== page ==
The temporary loss of data relating to 16,000 positive cases of COVID-19 has raised serious concerns about the operation of the UK’s test and trace system. The NHS body responsible, Public Health England, blamed a technical glitch and said cases were added to the system immediately after the problem was spotted. Despite this quick action, many thousands of people have been affected because they were not warned about their contact with an infected person as soon as they could have been.
Most of us would agree that human life is sacred and that COVID-19 deaths should be minimised, if not eradicated. On this basis, we could argue that the Test and Trace system has, until now, shown some serious flaws. However, we are living in a time of great social, medical and personal uncertainty and this must be taken into account.
Across the globe, all governments have faced the same problem: no one is sure what we are dealing with in terms of severity, spread, impact, solutions, and a whole range of previously unencountered problems. In response, we can say that no government has the correct answer because everything is so uncertain.
Uncertainty is a concept familiar to scientists and the medical profession, but less popular with governments and voters. At the beginning of the pandemic, everyone was uncertain of the total number of COVID-19 deaths that would happen across the globe. Even today, no one knows. So governments face the challenge of trying to make popular decisions when the true facts are not known. In turn, the desire for certainty affects policy decisions, which impacts voter opinions and election outcomes.
Systems like the UK’s Test and Trace programme are designed to reduce uncertainty by collecting more information, analysing the growing dataset and helping the government, the NHS and the public better understand the risks. When the system failed to include 16,000 known cases, an opportunity to reduce uncertainty was missed. If the affected individuals had been given the information that they had been in contact with an infected person, then they would have better information about their own probability of catching the virus.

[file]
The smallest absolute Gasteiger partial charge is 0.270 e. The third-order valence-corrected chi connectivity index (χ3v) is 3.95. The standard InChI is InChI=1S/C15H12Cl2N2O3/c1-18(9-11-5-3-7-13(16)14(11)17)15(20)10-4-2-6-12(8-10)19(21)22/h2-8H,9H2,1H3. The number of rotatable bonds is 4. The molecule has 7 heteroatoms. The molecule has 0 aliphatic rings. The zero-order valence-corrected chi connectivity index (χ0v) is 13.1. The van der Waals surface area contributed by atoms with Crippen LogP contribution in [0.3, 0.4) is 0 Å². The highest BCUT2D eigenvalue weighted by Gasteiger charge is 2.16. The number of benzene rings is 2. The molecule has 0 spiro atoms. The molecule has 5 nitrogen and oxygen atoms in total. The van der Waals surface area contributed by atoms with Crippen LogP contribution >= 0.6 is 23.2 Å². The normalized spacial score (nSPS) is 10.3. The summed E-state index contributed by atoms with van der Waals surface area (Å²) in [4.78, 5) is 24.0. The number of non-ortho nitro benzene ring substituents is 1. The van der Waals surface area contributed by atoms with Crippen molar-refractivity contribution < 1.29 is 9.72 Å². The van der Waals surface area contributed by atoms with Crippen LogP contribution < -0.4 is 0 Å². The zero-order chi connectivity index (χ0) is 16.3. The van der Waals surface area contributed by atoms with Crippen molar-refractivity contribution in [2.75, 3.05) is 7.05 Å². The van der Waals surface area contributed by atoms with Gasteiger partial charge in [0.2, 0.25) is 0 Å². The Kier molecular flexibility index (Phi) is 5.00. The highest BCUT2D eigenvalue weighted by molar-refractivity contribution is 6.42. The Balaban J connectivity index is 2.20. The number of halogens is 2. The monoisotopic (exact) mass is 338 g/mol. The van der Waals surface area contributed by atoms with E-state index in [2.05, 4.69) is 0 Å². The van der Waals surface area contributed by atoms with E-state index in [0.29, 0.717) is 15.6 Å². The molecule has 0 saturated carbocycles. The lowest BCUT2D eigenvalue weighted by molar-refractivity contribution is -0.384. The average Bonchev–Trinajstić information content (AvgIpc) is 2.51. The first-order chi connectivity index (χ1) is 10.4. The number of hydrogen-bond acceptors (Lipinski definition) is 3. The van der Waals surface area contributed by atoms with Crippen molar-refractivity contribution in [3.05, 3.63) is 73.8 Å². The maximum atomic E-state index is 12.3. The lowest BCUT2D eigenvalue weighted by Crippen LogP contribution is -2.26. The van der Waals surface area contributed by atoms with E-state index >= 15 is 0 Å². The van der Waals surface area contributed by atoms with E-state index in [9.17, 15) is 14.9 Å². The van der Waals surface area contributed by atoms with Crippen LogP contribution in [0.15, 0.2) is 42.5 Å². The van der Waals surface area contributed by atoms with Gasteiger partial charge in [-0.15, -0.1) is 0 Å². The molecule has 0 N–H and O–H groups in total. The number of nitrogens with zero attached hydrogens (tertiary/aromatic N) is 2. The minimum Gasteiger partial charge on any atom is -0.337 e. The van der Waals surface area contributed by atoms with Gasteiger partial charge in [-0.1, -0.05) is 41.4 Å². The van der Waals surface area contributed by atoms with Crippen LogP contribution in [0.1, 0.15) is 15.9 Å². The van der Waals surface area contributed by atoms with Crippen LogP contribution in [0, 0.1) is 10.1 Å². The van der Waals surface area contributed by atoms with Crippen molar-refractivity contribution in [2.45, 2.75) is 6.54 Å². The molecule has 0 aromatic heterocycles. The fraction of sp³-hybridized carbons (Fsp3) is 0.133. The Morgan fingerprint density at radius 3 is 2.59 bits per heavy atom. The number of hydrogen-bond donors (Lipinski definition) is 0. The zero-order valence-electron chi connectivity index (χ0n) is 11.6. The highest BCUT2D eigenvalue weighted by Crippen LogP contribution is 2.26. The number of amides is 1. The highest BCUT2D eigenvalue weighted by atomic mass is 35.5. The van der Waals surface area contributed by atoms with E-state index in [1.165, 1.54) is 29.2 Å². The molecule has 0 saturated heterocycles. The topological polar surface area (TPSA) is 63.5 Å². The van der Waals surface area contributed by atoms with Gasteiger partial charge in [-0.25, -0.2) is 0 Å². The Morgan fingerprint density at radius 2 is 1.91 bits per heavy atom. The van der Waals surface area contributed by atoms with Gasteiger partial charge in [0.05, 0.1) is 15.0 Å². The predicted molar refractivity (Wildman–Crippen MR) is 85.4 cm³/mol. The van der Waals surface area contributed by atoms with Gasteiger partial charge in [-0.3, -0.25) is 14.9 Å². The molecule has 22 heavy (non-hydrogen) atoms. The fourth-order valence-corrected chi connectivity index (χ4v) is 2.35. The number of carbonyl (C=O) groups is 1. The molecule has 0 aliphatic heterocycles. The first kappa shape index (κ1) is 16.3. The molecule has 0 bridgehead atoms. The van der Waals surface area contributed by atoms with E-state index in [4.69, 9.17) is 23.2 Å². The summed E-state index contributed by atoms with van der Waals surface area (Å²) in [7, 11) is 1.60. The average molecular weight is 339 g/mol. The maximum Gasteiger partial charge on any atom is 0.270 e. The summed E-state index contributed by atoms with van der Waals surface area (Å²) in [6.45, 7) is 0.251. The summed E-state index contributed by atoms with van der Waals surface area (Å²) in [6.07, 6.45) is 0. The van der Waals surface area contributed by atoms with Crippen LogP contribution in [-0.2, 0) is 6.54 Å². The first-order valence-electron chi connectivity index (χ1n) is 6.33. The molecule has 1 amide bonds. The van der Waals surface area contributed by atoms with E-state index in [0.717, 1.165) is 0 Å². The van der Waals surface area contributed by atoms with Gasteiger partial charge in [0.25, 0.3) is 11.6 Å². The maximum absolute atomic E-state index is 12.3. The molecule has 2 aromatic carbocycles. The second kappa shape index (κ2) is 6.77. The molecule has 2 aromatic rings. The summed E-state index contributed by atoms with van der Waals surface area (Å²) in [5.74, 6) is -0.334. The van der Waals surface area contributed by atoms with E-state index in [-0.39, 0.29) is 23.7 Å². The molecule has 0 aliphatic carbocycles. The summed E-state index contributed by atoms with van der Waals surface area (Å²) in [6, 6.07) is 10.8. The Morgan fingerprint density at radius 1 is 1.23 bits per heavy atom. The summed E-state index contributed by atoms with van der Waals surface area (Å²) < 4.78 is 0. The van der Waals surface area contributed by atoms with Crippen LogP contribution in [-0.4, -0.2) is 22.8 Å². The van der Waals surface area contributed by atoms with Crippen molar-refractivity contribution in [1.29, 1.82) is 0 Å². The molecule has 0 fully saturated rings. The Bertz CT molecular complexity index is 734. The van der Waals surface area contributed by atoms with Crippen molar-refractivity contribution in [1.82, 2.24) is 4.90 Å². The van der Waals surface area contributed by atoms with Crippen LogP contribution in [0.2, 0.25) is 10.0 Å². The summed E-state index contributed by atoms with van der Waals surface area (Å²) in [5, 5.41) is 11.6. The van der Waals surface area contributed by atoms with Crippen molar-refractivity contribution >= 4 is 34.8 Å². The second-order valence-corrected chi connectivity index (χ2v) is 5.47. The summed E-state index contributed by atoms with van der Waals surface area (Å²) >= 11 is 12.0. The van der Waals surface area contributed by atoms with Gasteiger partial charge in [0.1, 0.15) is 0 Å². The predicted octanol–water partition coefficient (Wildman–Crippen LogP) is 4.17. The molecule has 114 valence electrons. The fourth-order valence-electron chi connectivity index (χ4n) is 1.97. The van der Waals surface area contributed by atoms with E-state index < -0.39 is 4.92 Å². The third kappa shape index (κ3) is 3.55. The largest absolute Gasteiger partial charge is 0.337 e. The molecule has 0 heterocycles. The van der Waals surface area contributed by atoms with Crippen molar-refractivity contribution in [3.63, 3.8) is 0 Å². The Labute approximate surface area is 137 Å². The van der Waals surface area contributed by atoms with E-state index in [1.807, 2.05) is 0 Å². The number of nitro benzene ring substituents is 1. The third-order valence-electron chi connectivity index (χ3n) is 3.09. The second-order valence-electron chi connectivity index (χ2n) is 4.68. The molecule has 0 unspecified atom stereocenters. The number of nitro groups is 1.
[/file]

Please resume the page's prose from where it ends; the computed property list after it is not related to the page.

COVID-19 has stimulated a range of different policy choices across the globe. At one extreme, New Zealand is pursuing a policy of complete certainty: the goal is zero COVID-19 cases. At the other extreme, Sweden’s lax approach leaves many citizens unsure if they will become ill. In between, UK policy is like a pendulum, swinging back and forth between more controls and more freedom, trying to respond to the inevitable balance between certainty and uncertainty that all countries face.
While the general perception is that governments are trying to fight the pandemic with differing degrees of success, from an analytic perspective the truth is different: politicians are focusing on trying to create policy certainties during a time of immeasurable medical uncertainty. In this situation, there will always be errors, mistakes, unforeseen consequences, bunglings, confusions and wrong steps.
Because no one really knows what will happen with COVID-19 in the coming months and years, the UK Test and Trace system was a political compromise. Like the idea of total eradication from a new vaccine, the system will never give the population complete certainty in terms of risks, cases and personal health status. COVID-19 is just too complex to be managed by an information system alone. But if reports are correct, analysts in the NHS should have known that their Test and Trace system was too data-rich to rely upon the manual use of Excel to record patient COVID-19 data. On this ground, the NHS has failed to manage its system properly.
The Test and Trace system will never work with the certainty that politicians promise. The virus is too chaotic when it travels through society; managing health services effectively is notoriously difficult and information systems are famed for failing to deliver as promised. Instead, perhaps the message should be that the situation is complex and messy, but an imperfect system is better than nothing. Therefore, the 16,000 cases are not a failure of the system, but an expected uncertainty that is just a sign of worrying times.
Although we must be realistic about what is possible in the current pandemic, there are definite lessons to be learnt from the Test and Trace fiasco. First, the government should manage expectations and explain that systems fail, especially when they are new. Next, the government is clearly working outside its comfort zone in dealing with the pandemic and urgent action should be taken on what policy is trying to achieve. Finally, it’s clear that the NHS doesn’t have enough people with the right analytical skills to run a modern health system in these troubling times.
Whilst there may be many different opinions on what to do next, there is one thing we must face: the uncertainties created by COVID-19 are real and no policy, however well designed, will make them go way any time in the foreseeable future.